If you promote any foreign religions, gods or messiahs, lies about Israel, anti-Semitism, or advocate violence (except against terrorists), your permission to comment may be revoked.

No Responses to “Signs Of The Covenant”

Comments are closed.

SocialTwist Tell-a-Friend

Current Top Story
Chief Hezbollah terrorist Hassan Nasrallah.
Israeli Arabs Arrested for Lebanon Ties
Latest Judaism Stories
Rabbi Sacks

Judaism is a religion of love but also a religion of justice, for without justice, love corrupts.

Rebbetzin Esther Jungreis

The time immediately preceding Mashiach’s arrival is likened to the birth pangs of a woman in labor.

Parsha-Perspectives-logo

Eisenhower understood that motivated men will fight much harder and longer than unmotivated men.

Who does not want to get close to Hashem? Yet, how do we do that?

Hashem recalls everything – nothing is hidden from His eyes.

According to Rabbi Yishmael one was not permitted to eat such an animal prior to entering Eretz Yisrael, while according to Rabbi Akiva one was permitted to eat animals if he would perform nechirah.

Discretion
‘Vendors Of Fruits And Clothing…May Sell In Private’
(Mo’ed Katan 13b)

Question: The Gemara in Berachot states that the sages authored our prayers. Does that mean we didn’t pray beforehand?

Menachem
Via Email

If a man sins and follows his inclinations, he will find comfort in this world – but when he dies, he will go to a place that is all thorns.

Nothing is more effective to diminish envy than gratitude.

The first prayer of Moshe was Vayechal, where Moshe’s petition was that no matter how bad bnei Yisrael were, the Egyptians were worse.

“We’re leining now, and shouldn’t be talking,” Mr. Silver gently quieted his son. “At the Shabbos table we can discuss it at length.”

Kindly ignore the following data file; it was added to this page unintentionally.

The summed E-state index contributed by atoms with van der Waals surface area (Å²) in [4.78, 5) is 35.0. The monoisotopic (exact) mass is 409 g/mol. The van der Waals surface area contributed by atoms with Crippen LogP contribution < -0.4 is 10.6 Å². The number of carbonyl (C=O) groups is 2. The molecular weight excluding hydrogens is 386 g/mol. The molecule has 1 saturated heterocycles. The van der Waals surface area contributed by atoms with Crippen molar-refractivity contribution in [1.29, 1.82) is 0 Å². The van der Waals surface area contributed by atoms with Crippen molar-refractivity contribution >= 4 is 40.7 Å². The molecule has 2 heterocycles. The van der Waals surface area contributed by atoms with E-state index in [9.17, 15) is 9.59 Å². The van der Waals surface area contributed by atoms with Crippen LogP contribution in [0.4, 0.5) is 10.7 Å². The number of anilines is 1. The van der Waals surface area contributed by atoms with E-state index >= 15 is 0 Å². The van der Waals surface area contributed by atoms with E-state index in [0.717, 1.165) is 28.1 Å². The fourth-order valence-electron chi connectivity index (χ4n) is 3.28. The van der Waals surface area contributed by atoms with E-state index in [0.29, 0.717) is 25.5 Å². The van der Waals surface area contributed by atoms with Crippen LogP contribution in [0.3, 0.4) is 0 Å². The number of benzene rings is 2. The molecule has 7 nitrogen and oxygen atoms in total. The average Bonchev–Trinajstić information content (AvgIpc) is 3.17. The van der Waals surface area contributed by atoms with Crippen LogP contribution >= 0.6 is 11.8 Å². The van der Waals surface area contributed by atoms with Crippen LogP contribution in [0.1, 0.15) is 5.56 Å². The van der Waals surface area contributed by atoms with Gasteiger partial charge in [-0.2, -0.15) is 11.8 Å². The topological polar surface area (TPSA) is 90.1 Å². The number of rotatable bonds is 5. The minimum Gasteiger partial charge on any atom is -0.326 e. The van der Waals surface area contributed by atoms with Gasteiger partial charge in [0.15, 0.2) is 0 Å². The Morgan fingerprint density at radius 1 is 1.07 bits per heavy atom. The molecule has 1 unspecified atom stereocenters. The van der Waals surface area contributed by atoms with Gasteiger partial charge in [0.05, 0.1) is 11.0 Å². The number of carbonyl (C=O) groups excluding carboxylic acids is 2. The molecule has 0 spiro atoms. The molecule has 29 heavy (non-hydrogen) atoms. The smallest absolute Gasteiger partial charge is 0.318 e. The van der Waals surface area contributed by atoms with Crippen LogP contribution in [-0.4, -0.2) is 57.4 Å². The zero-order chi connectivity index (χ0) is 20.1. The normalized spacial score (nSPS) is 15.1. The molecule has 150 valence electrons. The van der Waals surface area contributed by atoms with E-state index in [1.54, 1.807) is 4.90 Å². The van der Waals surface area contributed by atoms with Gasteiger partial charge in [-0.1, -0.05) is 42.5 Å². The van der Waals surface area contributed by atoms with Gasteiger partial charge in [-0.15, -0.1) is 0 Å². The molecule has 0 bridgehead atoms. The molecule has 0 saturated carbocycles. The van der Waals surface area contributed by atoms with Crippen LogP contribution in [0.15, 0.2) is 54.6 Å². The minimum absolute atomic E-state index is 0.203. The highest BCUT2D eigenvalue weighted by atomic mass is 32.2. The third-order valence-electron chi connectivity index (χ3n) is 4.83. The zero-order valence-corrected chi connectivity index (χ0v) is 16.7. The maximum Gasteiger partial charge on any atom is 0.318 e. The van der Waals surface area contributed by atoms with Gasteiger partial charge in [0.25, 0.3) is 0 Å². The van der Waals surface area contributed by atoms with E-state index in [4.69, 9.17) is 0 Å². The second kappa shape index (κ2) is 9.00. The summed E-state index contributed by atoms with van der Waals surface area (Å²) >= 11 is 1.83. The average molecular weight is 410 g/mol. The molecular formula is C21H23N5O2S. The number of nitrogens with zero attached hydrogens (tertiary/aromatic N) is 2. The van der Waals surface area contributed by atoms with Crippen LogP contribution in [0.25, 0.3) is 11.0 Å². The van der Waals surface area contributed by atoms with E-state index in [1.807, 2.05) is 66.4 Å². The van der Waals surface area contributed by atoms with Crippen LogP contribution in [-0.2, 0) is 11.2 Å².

If we regard pain and suffering as mere coincidence, we will feel no motivation to examine our lives

Culture is not nature. There are causes in nature, but only in culture are there meanings.

More Articles from Rabbi Avi Weiss
Rabbi Avi Weiss

Rabbinic law is pivotal but it’s important to understand which laws are rabbinic and which biblical.

Rabbi Avi Weiss

Israel is the only place where we have the potential to fulfill our mandate as the chosen people.

Rav Kook of blessed memory, who said that no matter where a Jew is born, he is born in Israel.

One must act as if everything depends on us and pray as if everything depends on God.

When taking any major step in life it is a good idea to carefully re-evaluate one’s past.

Important message for Jews in the Diaspora: In times of need run to Israel rather than from Israel.

With a loud and strong voice we must say “no” to individuals who take the law into their own hands.

An opinion recorded in the Talmud states that prayers correspond to the daily sacrifices offered in the Temple that are mentioned in this week’s portion (Berachot 26b, Numbers 28:4). It’s been argued that this opinion may be the conceptual base for our standardized prayer. Since sacrifices had detailed structure, our prayers also have a set text. […]

    Latest Poll

    Do you think the FAA ban on US flights to Israel is political?






    View Results

    Loading ... Loading ...

Printed from: http://www.jewishpress.com/judaism/parsha/signs-of-the-covenant/2014/03/27/

Scan this QR code to visit this page online: